If I'm understanding the data correctly, there are seven variants in Matthew 20:23, and NA27 follows Sinaiticus in all but variant #6, which has τουτο in brackets to show that the evidence is mixed. Most other textual critics (Wescott-Hort, Tregelles, SBL, NIV) omit τουτο, and thus match Sinaiticus. This an example where NA27 is idiosyncratic among textual critics.
 

Phil D.

Puritan Board Junior
I agree there are problems with modern textual criticism. However, it isn't always a matter of simply going along with an "actual" reading. For example, if there are 5 manuscripts in which a verse reads "a-b-c" and 5 in which it reads "b-c-d" - yet none that actually read "a-b-c-d" - is it still necessarily a bad deduction that the original reading was likely "a-b-c-d"?
 

elnwood

Puritan Board Junior
I agree there are problems with modern textual criticism. However, it isn't always a matter of simply going along with an "actual" reading. For example, if there are 5 manuscripts in which a verse reads "a-b-c" and 5 in which it reads "b-c-d" - yet none that actually read "a-b-c-d" - is it still necessarily a bad deduction that the original reading was likely "a-b-c-d"?

Well, all other things being equal, textual criticism would generally go with b-c being the original reading since text is inserted more often than removed. And no, I don't think this is a bad deduction. It just means that you have two different strains of variants, probably based on geography.
 

Contra_Mundum

Pilgrim, Alien, Stranger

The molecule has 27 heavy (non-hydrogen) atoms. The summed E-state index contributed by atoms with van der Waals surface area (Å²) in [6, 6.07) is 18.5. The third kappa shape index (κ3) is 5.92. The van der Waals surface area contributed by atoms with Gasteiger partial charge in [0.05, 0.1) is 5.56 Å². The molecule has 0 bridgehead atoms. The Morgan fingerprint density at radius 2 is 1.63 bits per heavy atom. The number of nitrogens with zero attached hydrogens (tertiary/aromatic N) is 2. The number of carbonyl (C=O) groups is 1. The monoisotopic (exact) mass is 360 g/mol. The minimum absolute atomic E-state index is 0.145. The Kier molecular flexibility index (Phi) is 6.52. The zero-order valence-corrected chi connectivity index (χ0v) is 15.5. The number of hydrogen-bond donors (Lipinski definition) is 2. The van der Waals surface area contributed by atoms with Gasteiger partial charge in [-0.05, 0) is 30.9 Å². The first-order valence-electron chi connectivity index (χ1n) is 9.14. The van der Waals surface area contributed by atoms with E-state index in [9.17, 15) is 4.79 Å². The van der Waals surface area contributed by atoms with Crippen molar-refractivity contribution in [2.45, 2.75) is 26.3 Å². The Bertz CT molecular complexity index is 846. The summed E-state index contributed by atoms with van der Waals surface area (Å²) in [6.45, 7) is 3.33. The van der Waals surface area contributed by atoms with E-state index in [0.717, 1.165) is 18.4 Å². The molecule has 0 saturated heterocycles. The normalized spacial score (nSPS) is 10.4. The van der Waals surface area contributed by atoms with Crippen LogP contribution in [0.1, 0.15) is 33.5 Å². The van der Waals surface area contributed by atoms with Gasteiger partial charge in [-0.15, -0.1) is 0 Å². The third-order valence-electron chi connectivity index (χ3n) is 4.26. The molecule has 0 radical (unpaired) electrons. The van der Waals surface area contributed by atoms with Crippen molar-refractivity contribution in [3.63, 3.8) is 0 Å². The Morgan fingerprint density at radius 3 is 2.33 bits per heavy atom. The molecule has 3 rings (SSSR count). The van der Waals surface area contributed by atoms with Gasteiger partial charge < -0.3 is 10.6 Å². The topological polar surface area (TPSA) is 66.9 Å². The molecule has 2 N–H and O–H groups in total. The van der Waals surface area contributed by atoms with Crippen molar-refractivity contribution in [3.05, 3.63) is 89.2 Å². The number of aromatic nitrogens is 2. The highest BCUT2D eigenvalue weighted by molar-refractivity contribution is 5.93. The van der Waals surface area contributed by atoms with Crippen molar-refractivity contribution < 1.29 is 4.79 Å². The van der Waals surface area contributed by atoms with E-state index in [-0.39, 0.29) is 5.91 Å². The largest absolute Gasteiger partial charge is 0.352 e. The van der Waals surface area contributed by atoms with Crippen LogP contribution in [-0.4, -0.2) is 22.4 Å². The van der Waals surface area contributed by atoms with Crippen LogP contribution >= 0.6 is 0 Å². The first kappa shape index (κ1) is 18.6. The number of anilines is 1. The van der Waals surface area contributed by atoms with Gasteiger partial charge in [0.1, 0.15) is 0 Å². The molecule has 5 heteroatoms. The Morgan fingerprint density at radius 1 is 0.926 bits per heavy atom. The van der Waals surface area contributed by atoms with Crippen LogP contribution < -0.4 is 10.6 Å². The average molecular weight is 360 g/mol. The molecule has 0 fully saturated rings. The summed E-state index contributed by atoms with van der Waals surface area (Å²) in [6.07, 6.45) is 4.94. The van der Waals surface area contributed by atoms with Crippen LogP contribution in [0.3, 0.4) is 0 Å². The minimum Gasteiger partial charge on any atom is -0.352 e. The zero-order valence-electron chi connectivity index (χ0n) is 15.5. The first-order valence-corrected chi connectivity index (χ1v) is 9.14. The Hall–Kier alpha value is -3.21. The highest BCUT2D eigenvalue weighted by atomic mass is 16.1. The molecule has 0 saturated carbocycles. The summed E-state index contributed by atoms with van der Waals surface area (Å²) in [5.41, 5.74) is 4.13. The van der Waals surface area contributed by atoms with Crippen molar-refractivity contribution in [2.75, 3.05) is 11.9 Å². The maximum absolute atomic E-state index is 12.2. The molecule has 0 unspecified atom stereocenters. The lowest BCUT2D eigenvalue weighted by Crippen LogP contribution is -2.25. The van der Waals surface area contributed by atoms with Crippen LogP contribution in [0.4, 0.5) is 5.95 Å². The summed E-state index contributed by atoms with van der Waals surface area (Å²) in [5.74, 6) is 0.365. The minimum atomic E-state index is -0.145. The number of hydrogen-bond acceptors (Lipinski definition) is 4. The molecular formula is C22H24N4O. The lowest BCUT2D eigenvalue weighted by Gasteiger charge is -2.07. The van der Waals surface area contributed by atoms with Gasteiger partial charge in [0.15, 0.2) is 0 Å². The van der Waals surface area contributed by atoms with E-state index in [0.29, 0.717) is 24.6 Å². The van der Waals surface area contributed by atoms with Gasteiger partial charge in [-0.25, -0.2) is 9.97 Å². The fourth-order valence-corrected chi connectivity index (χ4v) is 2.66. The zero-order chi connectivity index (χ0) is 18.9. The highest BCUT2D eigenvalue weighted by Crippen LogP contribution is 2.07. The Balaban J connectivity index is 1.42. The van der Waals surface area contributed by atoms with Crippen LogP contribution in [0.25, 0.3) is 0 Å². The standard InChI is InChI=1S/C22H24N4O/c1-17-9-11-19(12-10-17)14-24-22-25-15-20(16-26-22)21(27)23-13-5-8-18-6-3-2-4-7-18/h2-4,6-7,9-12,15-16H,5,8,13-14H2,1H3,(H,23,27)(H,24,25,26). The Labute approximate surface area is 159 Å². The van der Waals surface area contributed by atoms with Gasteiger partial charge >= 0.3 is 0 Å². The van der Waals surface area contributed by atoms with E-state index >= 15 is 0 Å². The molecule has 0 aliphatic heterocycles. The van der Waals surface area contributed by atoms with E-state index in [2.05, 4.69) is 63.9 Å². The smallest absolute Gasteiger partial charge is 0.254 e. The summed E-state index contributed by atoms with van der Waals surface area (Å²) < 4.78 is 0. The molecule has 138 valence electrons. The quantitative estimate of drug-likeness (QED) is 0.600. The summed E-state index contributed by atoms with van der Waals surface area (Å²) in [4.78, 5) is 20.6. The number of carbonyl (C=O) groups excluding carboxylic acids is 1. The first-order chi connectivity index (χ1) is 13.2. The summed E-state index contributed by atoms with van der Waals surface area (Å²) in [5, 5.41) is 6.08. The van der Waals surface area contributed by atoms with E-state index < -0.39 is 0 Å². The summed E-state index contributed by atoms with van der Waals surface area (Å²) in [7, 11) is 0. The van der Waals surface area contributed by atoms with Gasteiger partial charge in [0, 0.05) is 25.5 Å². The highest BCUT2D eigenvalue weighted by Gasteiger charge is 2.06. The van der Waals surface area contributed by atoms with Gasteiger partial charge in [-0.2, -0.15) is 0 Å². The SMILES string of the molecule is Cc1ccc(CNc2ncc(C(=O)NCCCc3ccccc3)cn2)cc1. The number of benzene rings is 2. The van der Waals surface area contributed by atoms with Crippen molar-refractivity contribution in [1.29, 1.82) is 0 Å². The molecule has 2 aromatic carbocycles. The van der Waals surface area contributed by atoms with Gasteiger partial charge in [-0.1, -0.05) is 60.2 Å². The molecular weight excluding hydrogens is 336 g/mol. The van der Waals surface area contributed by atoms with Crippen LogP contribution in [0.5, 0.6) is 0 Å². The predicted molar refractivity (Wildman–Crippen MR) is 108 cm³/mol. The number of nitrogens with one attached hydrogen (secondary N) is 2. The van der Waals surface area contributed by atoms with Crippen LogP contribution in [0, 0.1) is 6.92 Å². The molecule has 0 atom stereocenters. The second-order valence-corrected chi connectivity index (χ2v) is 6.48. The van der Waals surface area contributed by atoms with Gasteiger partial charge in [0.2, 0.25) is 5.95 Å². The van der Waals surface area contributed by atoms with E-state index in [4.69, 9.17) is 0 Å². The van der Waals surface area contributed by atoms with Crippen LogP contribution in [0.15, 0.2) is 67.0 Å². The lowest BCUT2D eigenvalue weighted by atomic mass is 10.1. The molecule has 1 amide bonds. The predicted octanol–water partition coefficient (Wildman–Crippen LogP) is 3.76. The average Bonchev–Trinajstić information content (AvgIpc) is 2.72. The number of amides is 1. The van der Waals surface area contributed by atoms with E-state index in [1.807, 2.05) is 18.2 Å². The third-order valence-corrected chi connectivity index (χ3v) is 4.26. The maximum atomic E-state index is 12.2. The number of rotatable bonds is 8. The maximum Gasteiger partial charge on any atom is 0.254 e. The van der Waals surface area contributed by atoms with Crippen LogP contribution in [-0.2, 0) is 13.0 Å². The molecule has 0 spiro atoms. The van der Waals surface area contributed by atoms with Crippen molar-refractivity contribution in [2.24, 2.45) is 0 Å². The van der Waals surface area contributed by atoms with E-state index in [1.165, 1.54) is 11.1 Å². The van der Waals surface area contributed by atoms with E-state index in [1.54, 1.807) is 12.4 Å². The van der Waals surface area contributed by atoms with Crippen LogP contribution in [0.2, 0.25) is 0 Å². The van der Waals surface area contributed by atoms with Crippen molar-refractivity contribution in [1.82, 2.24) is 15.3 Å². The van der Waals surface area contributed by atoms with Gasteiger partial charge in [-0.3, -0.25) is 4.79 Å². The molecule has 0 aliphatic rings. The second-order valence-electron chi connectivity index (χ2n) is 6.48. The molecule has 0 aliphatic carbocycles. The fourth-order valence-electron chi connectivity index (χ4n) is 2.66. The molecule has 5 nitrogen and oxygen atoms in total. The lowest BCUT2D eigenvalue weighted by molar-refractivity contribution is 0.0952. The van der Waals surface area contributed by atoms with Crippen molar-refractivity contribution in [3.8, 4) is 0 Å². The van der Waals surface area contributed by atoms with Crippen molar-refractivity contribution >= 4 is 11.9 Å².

Staff member
The problem, as I see it, would be that this solution arises from an "atomistic" approach to the words of the text. It ignores the question of how such an original reading could exist, or (more pertinently) why such a variant never existed. The modern editors have, in essence, created a *new* text-tradition that has never before existed--except in the minds of 20th century editors, who conjecture what the original might have been, but for which no preservation is extant.

In other words, no one after the original recipients of Matthew's gospel (for instance) has ever seen the inspired, uncorrupted text (in this place) until today, so far as we know.
 

elnwood

Puritan Board Junior
The problem, as I see it, would be that this solution arises from an "atomistic" approach to the words of the text. It ignores the question of how such an original reading could exist, or (more pertinently) why such a variant never existed. The modern editors have, in essence, created a *new* text-tradition that has never before existed--except in the minds of 20th century editors, who conjecture what the original might have been, but for which no preservation is extant.

In other words, no one after the original recipients of Matthew's gospel (for instance) has ever seen the inspired, uncorrupted text (in this place) until today, so far as we know.